An Episcopal Bishop, Henry Brougham, has been working for months on the plans for an elaborate new cathedral which he hopes will be paid for primarily by a wealthy, stubborn widow. He is losing sight of his family and of why he became a churchman in the first place. Enter Dudley, an angel sent to help him. Dudley does help everyone he meets, but not necessarily in the way they would have preferred. With the exception of Henry, everyone loves him, but Henry begins to believe that Dudley is there to replace him, both at work and in his family's affections, as Christmas approaches.Written by
John Vogel <firstname.lastname@example.org>
When the Bishop (David Niven) gives his sermon at the end, the hymns of the evening are hymn 12, "The golden sun lights up the sky", hymn 382, "King of glory, King of peace", and hymn 268, "Ye who claim the faith of Jesus", according to the Episcopal Hymnal 1982. See more »
Whilst Dudley is telling the story of David to Debby, Miss Cassaway comes out and stands in front of the library door. By the time Dudley finishes the story, she's standing to the right of the door and then in front of the door again. See more »
How about dropping into my humble diggings for a bit of Yuletide cheer?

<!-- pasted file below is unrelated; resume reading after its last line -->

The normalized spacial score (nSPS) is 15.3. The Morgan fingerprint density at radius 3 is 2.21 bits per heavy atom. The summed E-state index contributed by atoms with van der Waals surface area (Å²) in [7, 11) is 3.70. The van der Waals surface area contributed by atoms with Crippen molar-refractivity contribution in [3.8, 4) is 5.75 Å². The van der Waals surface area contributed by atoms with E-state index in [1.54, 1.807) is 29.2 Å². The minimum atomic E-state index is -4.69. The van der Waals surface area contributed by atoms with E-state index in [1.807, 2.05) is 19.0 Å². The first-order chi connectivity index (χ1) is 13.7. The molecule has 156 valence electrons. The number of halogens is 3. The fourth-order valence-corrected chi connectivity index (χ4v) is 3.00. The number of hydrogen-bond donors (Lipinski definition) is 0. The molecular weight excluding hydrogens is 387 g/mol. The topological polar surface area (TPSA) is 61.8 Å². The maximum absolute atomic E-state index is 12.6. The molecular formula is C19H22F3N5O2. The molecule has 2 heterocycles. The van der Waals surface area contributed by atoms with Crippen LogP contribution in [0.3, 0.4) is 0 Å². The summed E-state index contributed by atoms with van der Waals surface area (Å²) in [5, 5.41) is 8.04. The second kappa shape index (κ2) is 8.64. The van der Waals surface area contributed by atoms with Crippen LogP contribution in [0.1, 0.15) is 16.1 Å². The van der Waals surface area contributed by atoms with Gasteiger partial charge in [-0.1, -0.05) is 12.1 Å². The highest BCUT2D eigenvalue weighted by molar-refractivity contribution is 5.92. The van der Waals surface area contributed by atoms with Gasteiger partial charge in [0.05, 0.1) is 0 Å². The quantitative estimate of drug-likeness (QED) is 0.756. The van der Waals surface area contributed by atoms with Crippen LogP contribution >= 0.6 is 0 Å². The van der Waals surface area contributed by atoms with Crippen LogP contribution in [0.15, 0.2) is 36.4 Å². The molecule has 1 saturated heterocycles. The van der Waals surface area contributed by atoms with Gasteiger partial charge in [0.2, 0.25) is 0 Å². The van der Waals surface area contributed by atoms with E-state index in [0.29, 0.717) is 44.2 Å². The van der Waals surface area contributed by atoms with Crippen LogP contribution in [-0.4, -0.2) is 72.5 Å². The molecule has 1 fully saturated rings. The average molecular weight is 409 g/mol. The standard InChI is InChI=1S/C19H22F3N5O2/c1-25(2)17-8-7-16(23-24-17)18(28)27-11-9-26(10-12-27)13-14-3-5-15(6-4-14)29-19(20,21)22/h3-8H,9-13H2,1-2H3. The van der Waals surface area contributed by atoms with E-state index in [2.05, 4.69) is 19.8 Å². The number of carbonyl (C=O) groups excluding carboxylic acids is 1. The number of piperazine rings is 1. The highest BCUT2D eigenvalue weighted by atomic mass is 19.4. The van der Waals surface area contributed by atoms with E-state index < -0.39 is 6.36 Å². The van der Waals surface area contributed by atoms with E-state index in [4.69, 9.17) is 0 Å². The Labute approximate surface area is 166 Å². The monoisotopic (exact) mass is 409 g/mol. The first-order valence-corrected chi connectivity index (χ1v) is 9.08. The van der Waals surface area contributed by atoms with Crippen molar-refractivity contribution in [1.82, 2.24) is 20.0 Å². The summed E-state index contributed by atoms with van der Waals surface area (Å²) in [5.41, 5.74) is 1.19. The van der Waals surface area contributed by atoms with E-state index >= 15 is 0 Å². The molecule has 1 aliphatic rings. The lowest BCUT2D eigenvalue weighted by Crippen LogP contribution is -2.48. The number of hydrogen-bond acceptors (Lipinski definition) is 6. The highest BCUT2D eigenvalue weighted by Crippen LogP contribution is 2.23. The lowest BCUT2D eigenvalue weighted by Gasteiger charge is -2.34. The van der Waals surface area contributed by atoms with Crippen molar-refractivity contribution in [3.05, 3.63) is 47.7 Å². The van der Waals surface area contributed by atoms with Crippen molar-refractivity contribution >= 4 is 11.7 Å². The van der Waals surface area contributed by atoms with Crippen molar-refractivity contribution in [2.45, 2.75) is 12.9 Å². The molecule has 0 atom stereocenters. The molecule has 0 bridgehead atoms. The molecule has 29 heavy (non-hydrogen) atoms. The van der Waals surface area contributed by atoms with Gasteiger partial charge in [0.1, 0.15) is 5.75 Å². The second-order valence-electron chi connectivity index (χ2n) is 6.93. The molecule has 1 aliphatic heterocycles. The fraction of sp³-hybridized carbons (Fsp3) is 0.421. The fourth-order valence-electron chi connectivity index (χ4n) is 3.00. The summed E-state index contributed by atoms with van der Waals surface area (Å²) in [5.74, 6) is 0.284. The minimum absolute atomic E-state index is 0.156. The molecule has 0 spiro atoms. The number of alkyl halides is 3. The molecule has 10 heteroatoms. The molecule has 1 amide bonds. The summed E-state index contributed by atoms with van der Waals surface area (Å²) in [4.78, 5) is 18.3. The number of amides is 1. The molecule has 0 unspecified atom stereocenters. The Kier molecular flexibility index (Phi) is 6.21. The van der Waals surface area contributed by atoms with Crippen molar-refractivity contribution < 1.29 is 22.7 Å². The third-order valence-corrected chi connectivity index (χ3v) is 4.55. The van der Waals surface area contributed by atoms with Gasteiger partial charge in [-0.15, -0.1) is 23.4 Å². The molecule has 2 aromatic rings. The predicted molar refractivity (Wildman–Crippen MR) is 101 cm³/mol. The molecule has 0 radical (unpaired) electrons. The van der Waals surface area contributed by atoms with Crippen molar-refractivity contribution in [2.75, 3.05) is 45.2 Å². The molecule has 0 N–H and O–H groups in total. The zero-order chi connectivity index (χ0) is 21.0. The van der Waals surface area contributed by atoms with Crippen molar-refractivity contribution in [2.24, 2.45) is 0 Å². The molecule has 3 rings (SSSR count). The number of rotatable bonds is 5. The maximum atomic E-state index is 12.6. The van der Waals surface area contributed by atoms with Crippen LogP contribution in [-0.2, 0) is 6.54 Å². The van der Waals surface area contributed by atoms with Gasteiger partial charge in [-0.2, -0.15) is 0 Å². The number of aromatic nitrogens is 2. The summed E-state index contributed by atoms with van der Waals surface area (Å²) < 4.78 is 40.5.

[Dudley and Julia agree, and the trio head off to the professor's place]
There's a little sherry left. It's rather inferior grade, but potable.
[noticing the Christmas tree]
Professor, I see you're quite a religious man.
What makes you think that?
You have an angel on your tree.
Well, Julia gave me that years ago.
Why, your tree is beautiful, Professor.
It's disgraceful! However, it gives me the illusion of peace on earth, good will...
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Also available in a computer colorized version. See more »
One of the kindest, gentlest, most beautiful movies ever made...
A good script and inspired casting is what makes this film a real winner.
Cary Grant as Dudley the Angel has a charm that transcends his role.
When he enters a room his presence fills the screen -- you know he is there even if you cannot always see him.
Loretta Young (who was a last minute replacement) is positively luminescent when she gazes into Dudley's face.
This goes for Elsa Lanchester and Gladys Cooper (the staff at the Bishop's house) too -- they have absolute adoration in their countenance. Not hard to do with Cary Grant I am sure -- but they take it to the spiritual level.
David Niven gives just the right amount of disbelief and cynicism as the Bishop that may have lost his faith.
I have always enjoyed performances by Monty Wooley and again he is perfectly cast as the self-described "has-been scholar."
The special effects are wonderful for a time (1947) when special effects were pretty much in their infancy.
Movie books classify "The Bishop's Wife" as a fantasy -- but there is so much more there than that.
It is a love story, a comedy, a drama and an all around inspiring film.
"Peace on Earth; good will towards men."
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